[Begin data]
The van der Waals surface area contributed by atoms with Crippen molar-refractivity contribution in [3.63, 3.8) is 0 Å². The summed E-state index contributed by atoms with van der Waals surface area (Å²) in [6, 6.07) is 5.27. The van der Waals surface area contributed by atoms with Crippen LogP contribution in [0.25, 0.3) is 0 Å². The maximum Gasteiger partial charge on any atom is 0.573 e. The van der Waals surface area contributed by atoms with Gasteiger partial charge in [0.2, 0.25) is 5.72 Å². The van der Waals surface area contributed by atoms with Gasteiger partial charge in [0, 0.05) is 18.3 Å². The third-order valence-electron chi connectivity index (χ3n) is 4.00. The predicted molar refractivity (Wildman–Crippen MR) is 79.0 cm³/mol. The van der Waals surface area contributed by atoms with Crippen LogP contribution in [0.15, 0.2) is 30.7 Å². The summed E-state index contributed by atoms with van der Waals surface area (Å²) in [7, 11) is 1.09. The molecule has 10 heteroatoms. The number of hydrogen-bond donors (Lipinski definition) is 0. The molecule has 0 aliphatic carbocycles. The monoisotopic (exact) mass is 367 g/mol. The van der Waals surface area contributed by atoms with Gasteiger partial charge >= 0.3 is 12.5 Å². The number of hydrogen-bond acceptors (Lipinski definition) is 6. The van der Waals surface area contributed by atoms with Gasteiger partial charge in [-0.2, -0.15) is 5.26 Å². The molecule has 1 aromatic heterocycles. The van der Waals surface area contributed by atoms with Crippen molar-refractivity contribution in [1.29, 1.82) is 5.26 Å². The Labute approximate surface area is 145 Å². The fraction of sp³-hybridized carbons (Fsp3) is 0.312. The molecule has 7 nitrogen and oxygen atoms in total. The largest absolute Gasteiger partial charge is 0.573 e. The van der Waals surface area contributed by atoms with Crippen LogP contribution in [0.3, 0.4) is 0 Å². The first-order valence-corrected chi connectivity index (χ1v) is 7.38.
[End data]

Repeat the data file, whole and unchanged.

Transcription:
The van der Waals surface area contributed by atoms with Crippen molar-refractivity contribution in [3.63, 3.8) is 0 Å². The summed E-state index contributed by atoms with van der Waals surface area (Å²) in [6, 6.07) is 5.27. The van der Waals surface area contributed by atoms with Crippen LogP contribution in [0.25, 0.3) is 0 Å². The maximum Gasteiger partial charge on any atom is 0.573 e. The van der Waals surface area contributed by atoms with Gasteiger partial charge in [0.2, 0.25) is 5.72 Å². The van der Waals surface area contributed by atoms with Gasteiger partial charge in [0, 0.05) is 18.3 Å². The third-order valence-electron chi connectivity index (χ3n) is 4.00. The predicted molar refractivity (Wildman–Crippen MR) is 79.0 cm³/mol. The van der Waals surface area contributed by atoms with Crippen LogP contribution in [0.15, 0.2) is 30.7 Å². The summed E-state index contributed by atoms with van der Waals surface area (Å²) in [7, 11) is 1.09. The molecule has 10 heteroatoms. The number of hydrogen-bond donors (Lipinski definition) is 0. The molecule has 0 aliphatic carbocycles. The monoisotopic (exact) mass is 367 g/mol. The van der Waals surface area contributed by atoms with Gasteiger partial charge >= 0.3 is 12.5 Å². The number of hydrogen-bond acceptors (Lipinski definition) is 6. The van der Waals surface area contributed by atoms with Gasteiger partial charge in [-0.2, -0.15) is 5.26 Å². The molecule has 1 aromatic heterocycles. The van der Waals surface area contributed by atoms with Crippen molar-refractivity contribution in [1.29, 1.82) is 5.26 Å². The Labute approximate surface area is 145 Å². The fraction of sp³-hybridized carbons (Fsp3) is 0.312. The molecule has 7 nitrogen and oxygen atoms in total. The largest absolute Gasteiger partial charge is 0.573 e. The van der Waals surface area contributed by atoms with Crippen LogP contribution in [0.3, 0.4) is 0 Å². The first-order valence-corrected chi connectivity index (χ1v) is 7.38.